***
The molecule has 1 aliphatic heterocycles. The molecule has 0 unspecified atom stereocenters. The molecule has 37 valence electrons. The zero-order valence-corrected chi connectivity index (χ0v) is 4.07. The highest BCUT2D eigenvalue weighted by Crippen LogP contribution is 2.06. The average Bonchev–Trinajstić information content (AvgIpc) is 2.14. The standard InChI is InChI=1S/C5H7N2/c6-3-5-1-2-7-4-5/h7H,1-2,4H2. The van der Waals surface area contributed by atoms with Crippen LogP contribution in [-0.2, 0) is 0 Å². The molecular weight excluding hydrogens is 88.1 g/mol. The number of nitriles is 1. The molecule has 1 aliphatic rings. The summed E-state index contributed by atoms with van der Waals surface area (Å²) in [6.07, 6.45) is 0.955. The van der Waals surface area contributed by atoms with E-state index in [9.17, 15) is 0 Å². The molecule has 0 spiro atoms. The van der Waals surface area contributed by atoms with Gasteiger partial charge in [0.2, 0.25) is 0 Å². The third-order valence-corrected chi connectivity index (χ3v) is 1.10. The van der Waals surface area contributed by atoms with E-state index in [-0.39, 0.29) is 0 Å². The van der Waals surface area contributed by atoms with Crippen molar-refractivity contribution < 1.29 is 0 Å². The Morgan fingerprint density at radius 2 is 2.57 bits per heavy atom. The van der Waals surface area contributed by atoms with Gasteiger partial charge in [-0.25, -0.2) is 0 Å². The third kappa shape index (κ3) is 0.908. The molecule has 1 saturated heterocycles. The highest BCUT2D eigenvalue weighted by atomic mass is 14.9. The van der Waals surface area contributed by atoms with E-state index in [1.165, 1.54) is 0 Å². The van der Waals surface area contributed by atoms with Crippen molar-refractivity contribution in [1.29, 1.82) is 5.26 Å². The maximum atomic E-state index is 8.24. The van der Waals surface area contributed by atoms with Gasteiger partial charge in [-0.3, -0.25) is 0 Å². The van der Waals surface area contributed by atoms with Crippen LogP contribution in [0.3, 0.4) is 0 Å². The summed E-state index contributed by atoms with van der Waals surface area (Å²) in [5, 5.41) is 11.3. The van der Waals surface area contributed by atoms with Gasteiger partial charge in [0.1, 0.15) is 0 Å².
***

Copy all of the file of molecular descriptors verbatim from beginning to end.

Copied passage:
The molecule has 1 aliphatic heterocycles. The molecule has 0 unspecified atom stereocenters. The molecule has 37 valence electrons. The zero-order valence-corrected chi connectivity index (χ0v) is 4.07. The highest BCUT2D eigenvalue weighted by Crippen LogP contribution is 2.06. The average Bonchev–Trinajstić information content (AvgIpc) is 2.14. The standard InChI is InChI=1S/C5H7N2/c6-3-5-1-2-7-4-5/h7H,1-2,4H2. The van der Waals surface area contributed by atoms with Crippen LogP contribution in [-0.2, 0) is 0 Å². The molecular weight excluding hydrogens is 88.1 g/mol. The number of nitriles is 1. The molecule has 1 aliphatic rings. The summed E-state index contributed by atoms with van der Waals surface area (Å²) in [6.07, 6.45) is 0.955. The van der Waals surface area contributed by atoms with E-state index in [9.17, 15) is 0 Å². The molecule has 0 spiro atoms. The van der Waals surface area contributed by atoms with Gasteiger partial charge in [0.2, 0.25) is 0 Å². The third-order valence-corrected chi connectivity index (χ3v) is 1.10. The van der Waals surface area contributed by atoms with E-state index in [-0.39, 0.29) is 0 Å². The van der Waals surface area contributed by atoms with Crippen molar-refractivity contribution < 1.29 is 0 Å². The Morgan fingerprint density at radius 2 is 2.57 bits per heavy atom. The van der Waals surface area contributed by atoms with Gasteiger partial charge in [-0.25, -0.2) is 0 Å². The third kappa shape index (κ3) is 0.908. The molecule has 1 saturated heterocycles. The highest BCUT2D eigenvalue weighted by atomic mass is 14.9. The van der Waals surface area contributed by atoms with E-state index in [1.165, 1.54) is 0 Å². The van der Waals surface area contributed by atoms with Crippen molar-refractivity contribution in [1.29, 1.82) is 5.26 Å². The maximum atomic E-state index is 8.24. The van der Waals surface area contributed by atoms with Gasteiger partial charge in [-0.3, -0.25) is 0 Å². The van der Waals surface area contributed by atoms with Crippen LogP contribution in [0.3, 0.4) is 0 Å². The summed E-state index contributed by atoms with van der Waals surface area (Å²) in [5, 5.41) is 11.3. The van der Waals surface area contributed by atoms with Gasteiger partial charge in [0.1, 0.15) is 0 Å².